To panic or not to panic? Menlo Park pediatrician Margaret Miller, MD, of Burgess Pediatrics, tackles a hot summer topic: Lyme disease.
As a parent, there are so many health threats that we vaguely hear about from others. Some are clearly irrelevant, but others concern us; for many people, Lyme disease falls into that worrisome category. There are so many different stories circulating, so much fear and so much confusion. In this short article, I would like to try to clarify what we know in medicine about Lyme disease.
Lyme disease comes from a tick. It is only found in certain types of ticks in certain regions of the country, and not all ticks are infected with the spirochete (a type of bacteria), which was discovered in 1982. There are more and more cases identified as awareness increases and we become better at diagnosing the problems associated with this bacteria.
The best approach is to think of preventing tick exposure and arming yourself with valid information about what to do if you find a tick on yourself or your child. There are infected ticks in the Bay Area, but far fewer than on the East Coast; some say you are 10 times less likely to encounter one here than on the other side of the country.
About 15-20% of young ticks are infected with the spirochete, while in adult ticks it’s only about 1-2%. In the spring and early summer, tick exposure increases due to more people being outside, but ticks are present all year in the Bay Area as a result of our mild climate. The environment you are in determines much of the risk. You find ticks more often in dense, dark woodlands where they find their preferred food, and not in more open, sunny areas. In Northern California, you find more ticks around logs, so it’s safer to sit on the leafy ground than on that appealing log that resembles a bench.
–When exploring outdoors, stay on the path: Ticks prefer bushes, trees, and grasses. When you brush up against foliage, your risks increase.
–Pick your clothing: The best thing to wear is long pants and long-sleeve shirts, all tucked in. This might look silly on a warm day, but it’s a great way to avoid ticks.
–Protect yourself with insect repellant: Products containing DEET have been used successfully and reliably for many years. They can be applied to the skin. Other repellants (ex. picaridin, lemon eucalyptus oil) can also be used on the skin, but their equivalence to DEET for repelling ticks has not been well evaluated. Permethrin is effective and can be applied to clothing but not directly onto the skin. We suggest using DEET on the skin and Permethrin on the clothing.
–Checking for ticks: We suggest thorough and timely tick checks after leaving a tick habitat. Transmission of the bacteria likely takes more than 48 hours, so quick removal is the best course of action. Ticks have to eat for 36 hours before they transmit the bacteria, so it has been suggested that the risk of getting Lyme disease from observed tick bites is 1.2-1.4%, even in regions where the disease is more common. Ticks like to hide in the armpits, groin, back of knees and waistline. In children, they might be on the neck and scalp.
–Bathing after exposure to tick-infested habitat: Throw your kids in the shower. Bathing will not remove attached ticks, but it can wash off those not yet attached and makes it easier to do a good tick check.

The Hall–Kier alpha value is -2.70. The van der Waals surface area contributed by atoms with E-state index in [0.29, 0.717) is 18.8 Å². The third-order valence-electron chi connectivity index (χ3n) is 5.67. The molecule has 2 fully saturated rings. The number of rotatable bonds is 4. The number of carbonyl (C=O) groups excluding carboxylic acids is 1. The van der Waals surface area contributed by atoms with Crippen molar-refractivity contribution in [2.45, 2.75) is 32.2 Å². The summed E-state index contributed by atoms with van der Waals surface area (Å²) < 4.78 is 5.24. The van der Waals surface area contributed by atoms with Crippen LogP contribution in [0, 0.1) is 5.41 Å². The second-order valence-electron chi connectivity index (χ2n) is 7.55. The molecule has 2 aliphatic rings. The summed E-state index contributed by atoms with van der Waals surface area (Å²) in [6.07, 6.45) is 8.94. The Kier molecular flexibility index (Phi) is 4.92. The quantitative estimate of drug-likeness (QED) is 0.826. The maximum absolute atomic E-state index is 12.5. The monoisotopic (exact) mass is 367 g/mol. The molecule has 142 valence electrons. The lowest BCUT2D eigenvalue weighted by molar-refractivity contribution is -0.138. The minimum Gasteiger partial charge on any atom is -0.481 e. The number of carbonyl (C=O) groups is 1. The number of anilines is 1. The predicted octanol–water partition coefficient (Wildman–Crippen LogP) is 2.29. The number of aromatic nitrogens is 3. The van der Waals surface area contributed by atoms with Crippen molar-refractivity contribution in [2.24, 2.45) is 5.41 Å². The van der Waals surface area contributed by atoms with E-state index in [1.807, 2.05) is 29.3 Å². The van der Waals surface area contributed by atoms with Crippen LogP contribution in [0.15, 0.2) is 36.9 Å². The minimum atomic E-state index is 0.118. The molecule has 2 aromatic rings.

–Dry clothes: One study showed that ticks died after only four minutes at high heat in a dryer. Throwing your clothes in the dryer upon returning home can help protect against hidden ticks.
Finding a Tick:
So, you had a nice hike with your kids. You did everything you could think of to prevent a tick bite, but you found one of those little buggers behind your child’s ear. Now what?
-Check: Is the tick attached? You can tell this if you cannot knock it off. If it is attached we recommend that you take a pair of tweezers and hold it on both sides of the tick’s head, as close to the skin as you can get. Pull straight out with slow, steady pressure. Try not to crush the tick. If there are dark spots left on the skin, leave them there. Do not try to remove them.
–You may have heard/read suggestions like covering the tick with Vaseline/oil or burning it with a match. Do not do those things.
-You can save the tick if you would like to. There are organizations that will test the ticks for Lyme. You probably don’t need to send in every tick since, as discussed, if the tick has not been attached for long the risks are very low. If you are interested in more information, you can look into the Bay Area Lyme Foundation (www.bayarealyme.org), which does tick testing.
-Clean the bite area with soap and water or alcohol.
Symptoms of Lyme Disease:
After following those steps, you have done everything you are supposed to. Now, what should you watch for going forward?
-Early Lyme disease most commonly presents as a rash. It is pinkish and oftentimes is called a bullseye rash because it is clear in the center, with a red circle around the outside. This rash is usually round at the site of the tick bite and can be seen from 7-30 days after the bite.
-80% of people with Lyme disease do see a rash. If you see some redness around the site of the bite in 24-48 hours after the tick is removed, this is more likely a local reaction and not the worrisome rash we are talking about.
-Also look for fatigue, muscle aches, mild neck stiffness and enlarged lymph nodes.
-If these symptoms appear, see your doctor for further evaluation.
Ticks are a part of our environment. Don’t be afraid of going outside, and don’t panic even if you or your child gets a tick bite. Take a rational approach and follow the steps outlined above, and you and your family should be able to enjoy the outdoors in the Bay Area all year long.
Margaret Miller, MD, is based at Burgess Pediatrics in Menlo Park. She trained at UCSF Benioff Children’s Hospital in Pediatrics and Pediatric Infectious Disease.